The current exhibit at The Jung Center, “The Micro and the Macro of Nature,” showcases works by two Houstonians – recent paintings by Bill Frazier and photorealistic oils by Joan Laughlin – both of which draw inspiration from our separation from nature.
The landscapes in Bill Frazier’s “The View From Here” exhibit feature simplistic compositions with bright accents, enhanced by translucent color blocks or trailing vines and, in some instances, almost appear as if rendered by different hands. For example, the diptych Dream in Bloom shows an ethereal landscape of somber blacks, browns and grays, made up of soft, varied brush strokes against a stormy cloud-filled sky. Positioned over the canvas and incorporating a very different style is a symbol that appears in most of his paintings – a black-outlined cartoon-like vine, as well as a pair of taller plant-like forms, painted in flat blue and green.
His Spring Thaw also is sobering, but for different reasons. Squared off mounds of graves break through the snow-topped ground as the temperatures rise. Floating above the cemetery is an over-sized puffy cloud; the viewer can almost see faces or skulls in its shapes. His trademark vines are present, offering cheerful hope that life will go on, just as spring will come again soon. Happier in tone is Lost River, with its rock-strewn desert intersected by the lush blue river, resulting in the spring green verdant strips along the banks and accented by black-outlined plants.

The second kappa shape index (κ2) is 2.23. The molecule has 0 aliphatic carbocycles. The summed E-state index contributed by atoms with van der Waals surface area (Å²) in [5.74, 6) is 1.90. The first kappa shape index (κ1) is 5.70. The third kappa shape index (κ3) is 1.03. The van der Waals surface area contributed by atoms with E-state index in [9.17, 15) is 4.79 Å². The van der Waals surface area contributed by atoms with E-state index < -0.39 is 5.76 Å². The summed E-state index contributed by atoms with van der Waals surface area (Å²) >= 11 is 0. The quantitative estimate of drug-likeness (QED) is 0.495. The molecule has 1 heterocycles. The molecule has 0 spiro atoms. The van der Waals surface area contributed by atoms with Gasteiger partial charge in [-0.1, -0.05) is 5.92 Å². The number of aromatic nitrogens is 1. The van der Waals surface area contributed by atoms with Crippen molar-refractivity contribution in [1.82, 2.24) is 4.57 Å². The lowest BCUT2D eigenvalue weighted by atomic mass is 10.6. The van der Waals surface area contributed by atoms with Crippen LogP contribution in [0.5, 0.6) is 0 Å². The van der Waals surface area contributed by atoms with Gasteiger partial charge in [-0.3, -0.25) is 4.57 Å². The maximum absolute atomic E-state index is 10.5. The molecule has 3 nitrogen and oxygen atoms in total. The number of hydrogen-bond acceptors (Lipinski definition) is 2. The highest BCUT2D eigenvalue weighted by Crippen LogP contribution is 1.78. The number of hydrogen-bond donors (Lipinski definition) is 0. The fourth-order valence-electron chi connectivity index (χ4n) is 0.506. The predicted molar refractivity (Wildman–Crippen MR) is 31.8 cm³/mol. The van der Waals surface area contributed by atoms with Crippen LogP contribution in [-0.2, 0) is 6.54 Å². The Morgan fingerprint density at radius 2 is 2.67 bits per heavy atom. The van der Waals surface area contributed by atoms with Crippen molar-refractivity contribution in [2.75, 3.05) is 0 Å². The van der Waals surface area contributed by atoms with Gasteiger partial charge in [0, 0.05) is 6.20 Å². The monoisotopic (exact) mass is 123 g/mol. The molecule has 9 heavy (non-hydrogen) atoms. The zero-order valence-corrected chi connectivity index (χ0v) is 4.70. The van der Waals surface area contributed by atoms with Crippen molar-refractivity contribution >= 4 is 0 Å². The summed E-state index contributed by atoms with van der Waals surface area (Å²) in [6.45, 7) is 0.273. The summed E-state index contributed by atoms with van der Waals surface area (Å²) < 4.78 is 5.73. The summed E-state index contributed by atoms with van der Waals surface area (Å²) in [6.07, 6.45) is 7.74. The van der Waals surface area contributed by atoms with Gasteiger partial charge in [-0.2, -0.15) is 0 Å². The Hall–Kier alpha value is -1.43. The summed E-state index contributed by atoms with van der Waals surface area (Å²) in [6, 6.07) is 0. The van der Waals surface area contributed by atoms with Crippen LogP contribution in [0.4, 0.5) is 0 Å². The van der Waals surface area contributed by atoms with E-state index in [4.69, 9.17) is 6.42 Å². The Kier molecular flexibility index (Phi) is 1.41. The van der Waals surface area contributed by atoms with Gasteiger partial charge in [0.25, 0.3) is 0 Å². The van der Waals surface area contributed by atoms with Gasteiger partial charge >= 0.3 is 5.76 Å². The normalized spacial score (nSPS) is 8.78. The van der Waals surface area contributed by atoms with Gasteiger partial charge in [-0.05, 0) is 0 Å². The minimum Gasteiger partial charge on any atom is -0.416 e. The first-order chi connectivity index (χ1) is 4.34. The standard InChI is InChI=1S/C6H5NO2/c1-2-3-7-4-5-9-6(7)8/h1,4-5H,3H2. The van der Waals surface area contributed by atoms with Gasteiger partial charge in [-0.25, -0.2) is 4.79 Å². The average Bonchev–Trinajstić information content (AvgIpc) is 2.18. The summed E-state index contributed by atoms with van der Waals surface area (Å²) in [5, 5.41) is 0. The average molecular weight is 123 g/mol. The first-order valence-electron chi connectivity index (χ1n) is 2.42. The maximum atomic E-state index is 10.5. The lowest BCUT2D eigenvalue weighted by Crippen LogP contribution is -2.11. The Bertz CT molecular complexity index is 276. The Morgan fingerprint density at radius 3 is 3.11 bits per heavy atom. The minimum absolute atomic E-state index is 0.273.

Frazier, professor of art at San Jacinto College, was named first place winner for his acrylic and charcoal painting, The Waterfall, in the 2014 Houston Bay Area Juried Exhibition. His pieces at The Jung Center include other water-themed works, such as Pond in the Woods and The Window and the Waterfall.
In the main gallery are monochromatic scenes from nature by Joan Laughlin in her “The Forest and the Trees” exhibit. These are full-frame oil paintings of trees, limbs and leaves with a level of detail that is almost hard to believe. Her paintings are so intricate, in fact, that it’s easy to imagine serpents, bugs and lizards embedded within the woodland texture of leaves and branches.
Frame offers an up-close-and-personal view of a hole inside a tree’s trunk, Vine shows the predatory nature of this claustrophobic climbing plant, and Wild sneaks a glimpse through a clearing deep in the woods.
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The effects of humanity’s destruction is featured in Radical, with the broken branches and cleaved tree, while regrowth is possible in the rotting wood of Conception II or the bug on the sunlit leaf in Conception I.
Her exhibit includes four smaller panels with white backgrounds, focusing on the beautiful simplicity of pinecones. A pinecone is cut in half in Split, with one side remaining intact while its twin is destroyed. The top of the cone is removed in a clean wedge in Even Though, and the cone is visible from above in Pinecone 2.
Following the exhibit in order, her final piece is stark and almost empty, aptly titled … and all we’ve been left with is rubble and dust ….
There’s an opening reception September 12, 5 to 7 p.m. “The Micro and the Macro of Nature” continues through September 29, at The Jung Center, 5200 Montrose, open Mondays to Thursdays, 9 a.m. to 7:30 p.m.; Fridays 9 a.m. to 4 p.m.; and Saturdays 10 a.m. to 4 p.m., 713-524-8253 or visit junghouston.org. Free.